When friends and family come to see my work and my studio,or at art shows I get the usual ooohs and ahhhs at some of my stuff and theconversion usually turns to where I create and how I do it. I have been asked by several people if Itaught classes and while I do not I point them to a local place that teachesand know that they can learn well there. However this has gotten me thinking about offering some hands on workshopsor perhaps some demos with regular teaching.

I know I am not the first person who has go through thisthought process. I only have two wheelsright now, but have enough firing capability with my two kilns. I could even improve that with formulatingsome cone 6 glazes for student use. I havethe space to add two more wheels so I could effectively teach three people at atime.

Does this sound like the same thing any of you have gonethrough? Was it a disaster, a good reflectionpoint to never try it again, or was it enlightening and wonderful.

Please share your experiences.

I ask because I have often helped people at the localteaching studio in my area just with little things and I think that my demeanorand instruction was good. I have a clearcommunication style and think I have good technique so on the surface teachingwould be a fun thing for me. Just notreal sure about students and setting that whole thing up. Perhaps baby steps and offering my teach services at a local community studio would be a good first step.



It may be good for you to visit a facility where a potter is teaching classes. See how things are organized, talk about the time invested in teaching and planning.

I can't even begin to express how much you will learn by teaching others. Doing demonstrations for either hand building or throwing causes you to rethink every aspect of what you do. You will find yourself analyzing the amount of pressure you use, hand positions, body positions, wedging techniques, problem solving strategies, glazing processes, and so much more. It makes you much more aware of all of these things, and then you begin to think about how you can simplify, and things keep getting better because there is this give and take between you and your students.

Good luck.

Simply retired teacher, not dead, living the dream. on and on and. . . . on. . . .                                                                                 http://picworkspottery.blogspot.com/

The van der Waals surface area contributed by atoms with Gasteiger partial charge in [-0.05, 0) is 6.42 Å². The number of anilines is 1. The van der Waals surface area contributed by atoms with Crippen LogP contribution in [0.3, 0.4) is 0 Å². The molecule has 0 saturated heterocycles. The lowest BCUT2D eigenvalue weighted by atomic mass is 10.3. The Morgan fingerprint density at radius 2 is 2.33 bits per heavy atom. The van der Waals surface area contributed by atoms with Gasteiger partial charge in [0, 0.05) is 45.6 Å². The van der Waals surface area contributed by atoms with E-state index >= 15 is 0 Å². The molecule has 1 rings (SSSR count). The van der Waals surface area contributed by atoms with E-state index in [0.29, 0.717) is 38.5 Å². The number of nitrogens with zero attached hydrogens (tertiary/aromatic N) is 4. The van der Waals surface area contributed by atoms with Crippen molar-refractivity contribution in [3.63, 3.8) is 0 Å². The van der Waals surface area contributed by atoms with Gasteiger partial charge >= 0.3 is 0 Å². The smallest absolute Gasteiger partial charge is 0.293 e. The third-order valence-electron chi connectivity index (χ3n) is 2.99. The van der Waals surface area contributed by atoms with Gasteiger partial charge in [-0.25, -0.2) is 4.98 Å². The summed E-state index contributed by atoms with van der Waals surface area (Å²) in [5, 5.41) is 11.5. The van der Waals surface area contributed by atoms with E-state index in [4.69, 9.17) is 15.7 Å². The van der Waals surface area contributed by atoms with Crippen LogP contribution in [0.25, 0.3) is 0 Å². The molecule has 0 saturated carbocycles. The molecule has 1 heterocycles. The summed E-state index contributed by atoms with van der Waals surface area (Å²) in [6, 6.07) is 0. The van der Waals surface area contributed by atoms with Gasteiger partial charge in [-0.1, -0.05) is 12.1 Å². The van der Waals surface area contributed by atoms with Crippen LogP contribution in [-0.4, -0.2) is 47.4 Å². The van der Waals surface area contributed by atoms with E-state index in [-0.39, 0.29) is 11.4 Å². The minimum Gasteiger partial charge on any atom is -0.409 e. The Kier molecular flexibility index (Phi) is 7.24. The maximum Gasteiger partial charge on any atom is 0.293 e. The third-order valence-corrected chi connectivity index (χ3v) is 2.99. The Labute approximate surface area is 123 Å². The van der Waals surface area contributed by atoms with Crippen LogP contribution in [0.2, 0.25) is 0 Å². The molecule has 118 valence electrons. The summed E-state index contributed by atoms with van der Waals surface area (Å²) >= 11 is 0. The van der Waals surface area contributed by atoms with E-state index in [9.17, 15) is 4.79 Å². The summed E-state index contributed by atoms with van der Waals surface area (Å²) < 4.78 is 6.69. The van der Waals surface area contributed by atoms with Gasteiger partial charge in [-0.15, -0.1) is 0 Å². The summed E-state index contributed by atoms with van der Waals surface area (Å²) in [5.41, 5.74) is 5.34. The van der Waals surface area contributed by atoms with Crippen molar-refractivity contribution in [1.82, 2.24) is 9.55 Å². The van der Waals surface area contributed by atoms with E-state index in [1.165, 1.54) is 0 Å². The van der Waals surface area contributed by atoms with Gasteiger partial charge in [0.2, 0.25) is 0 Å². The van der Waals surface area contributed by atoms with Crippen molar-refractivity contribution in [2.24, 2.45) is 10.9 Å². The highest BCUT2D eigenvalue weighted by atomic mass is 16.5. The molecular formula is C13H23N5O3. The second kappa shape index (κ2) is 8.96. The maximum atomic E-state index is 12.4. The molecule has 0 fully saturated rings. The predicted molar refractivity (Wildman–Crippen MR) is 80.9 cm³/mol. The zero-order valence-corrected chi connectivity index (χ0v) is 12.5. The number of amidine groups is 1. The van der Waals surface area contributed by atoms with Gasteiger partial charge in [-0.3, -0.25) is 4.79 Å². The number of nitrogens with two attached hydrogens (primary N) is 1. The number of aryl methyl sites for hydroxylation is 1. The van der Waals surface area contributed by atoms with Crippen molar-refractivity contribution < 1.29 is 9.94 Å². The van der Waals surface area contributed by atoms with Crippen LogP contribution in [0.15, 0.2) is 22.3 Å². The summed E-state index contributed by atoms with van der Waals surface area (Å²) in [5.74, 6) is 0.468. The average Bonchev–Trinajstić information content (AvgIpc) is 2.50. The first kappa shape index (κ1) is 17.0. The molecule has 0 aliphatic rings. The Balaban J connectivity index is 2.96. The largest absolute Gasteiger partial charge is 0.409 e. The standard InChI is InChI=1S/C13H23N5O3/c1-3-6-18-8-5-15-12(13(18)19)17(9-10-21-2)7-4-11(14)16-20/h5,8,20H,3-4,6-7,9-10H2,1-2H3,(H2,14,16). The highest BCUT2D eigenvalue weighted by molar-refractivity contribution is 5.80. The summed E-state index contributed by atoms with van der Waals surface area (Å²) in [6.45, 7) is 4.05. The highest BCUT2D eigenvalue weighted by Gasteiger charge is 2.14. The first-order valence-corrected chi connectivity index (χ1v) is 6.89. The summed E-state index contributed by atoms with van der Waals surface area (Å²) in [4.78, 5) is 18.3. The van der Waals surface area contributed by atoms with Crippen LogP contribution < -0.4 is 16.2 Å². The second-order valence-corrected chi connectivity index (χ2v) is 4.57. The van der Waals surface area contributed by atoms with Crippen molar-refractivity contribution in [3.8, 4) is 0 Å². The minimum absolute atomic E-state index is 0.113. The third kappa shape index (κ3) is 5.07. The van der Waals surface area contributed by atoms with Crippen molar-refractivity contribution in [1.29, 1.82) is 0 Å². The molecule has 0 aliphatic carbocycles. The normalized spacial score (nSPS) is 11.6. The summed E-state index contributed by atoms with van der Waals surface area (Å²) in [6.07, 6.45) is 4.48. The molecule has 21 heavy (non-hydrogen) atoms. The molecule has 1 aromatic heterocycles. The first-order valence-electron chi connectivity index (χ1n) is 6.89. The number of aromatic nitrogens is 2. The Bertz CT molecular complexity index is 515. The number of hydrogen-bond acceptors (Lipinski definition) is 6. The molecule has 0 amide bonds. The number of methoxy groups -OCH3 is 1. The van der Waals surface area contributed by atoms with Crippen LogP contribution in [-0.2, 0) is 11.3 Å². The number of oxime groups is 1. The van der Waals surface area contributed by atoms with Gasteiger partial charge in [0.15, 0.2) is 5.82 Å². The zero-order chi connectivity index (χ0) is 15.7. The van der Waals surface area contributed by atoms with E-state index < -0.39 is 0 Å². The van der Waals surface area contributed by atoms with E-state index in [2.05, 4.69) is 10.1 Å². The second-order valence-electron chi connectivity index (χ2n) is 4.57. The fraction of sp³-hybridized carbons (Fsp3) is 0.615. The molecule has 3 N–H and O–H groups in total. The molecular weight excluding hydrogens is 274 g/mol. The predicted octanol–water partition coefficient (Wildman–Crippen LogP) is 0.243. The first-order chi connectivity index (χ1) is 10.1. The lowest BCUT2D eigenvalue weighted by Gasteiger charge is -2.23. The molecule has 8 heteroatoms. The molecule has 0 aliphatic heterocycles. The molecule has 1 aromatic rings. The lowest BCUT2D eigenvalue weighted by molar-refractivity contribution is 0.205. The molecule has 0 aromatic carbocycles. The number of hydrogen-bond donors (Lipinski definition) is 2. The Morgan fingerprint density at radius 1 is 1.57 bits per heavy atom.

#6 TJR

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Posted 13 February 2013 - 09:51 AM

BRIAN;
SEE MY POST ABOUT TEACHING ADULT POTTERY.
YOU NEED TO CHARGE AT LEAST $25.00-$26.00 AND HOUR[caps lock on again, sorry]
Set up a specific time for your glass-say, Wednesday night, 7:00-!0:00
Allow 30 minutes of this class for clean-up.
Provide all the tools required.
Have students each buy a box or a half box of clay.
Have a syllabus-e.g, week one- centreing, week two, cylinders, etc.
Don't forget that you will be loading and firing kilns, and mixing glazes, so you will not have as much time as you think.
You also cannot charge for the time you spend on things other than the actual teaching. Now, $25.00 doesn't sound like so much, does it.
People always ask me if I offer private classes. I did the evening pottery thing for eight years, and have now taught high school art for 27 . So that's 35 years.
Don't want to teach pottery in my studio thanks.
I have another artist who rents a corner with a table from me for $100.00 a month. This pays the heat and light bill. That's enough for me.
I wish you well.
TJR.

#7 Marcia Selsor

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Posted 13 February 2013 - 11:24 AM

I have been teaching since 1971. I retired from full time in 2000 but taught full time twice in Hawaii and Texas. Although I enjoyed teaching prefer just doing workshops. I love my studio and don't want to share my space. I have gotten more protective of my private time and space over the years. I agree with TJR.

Marcia

#8 Pres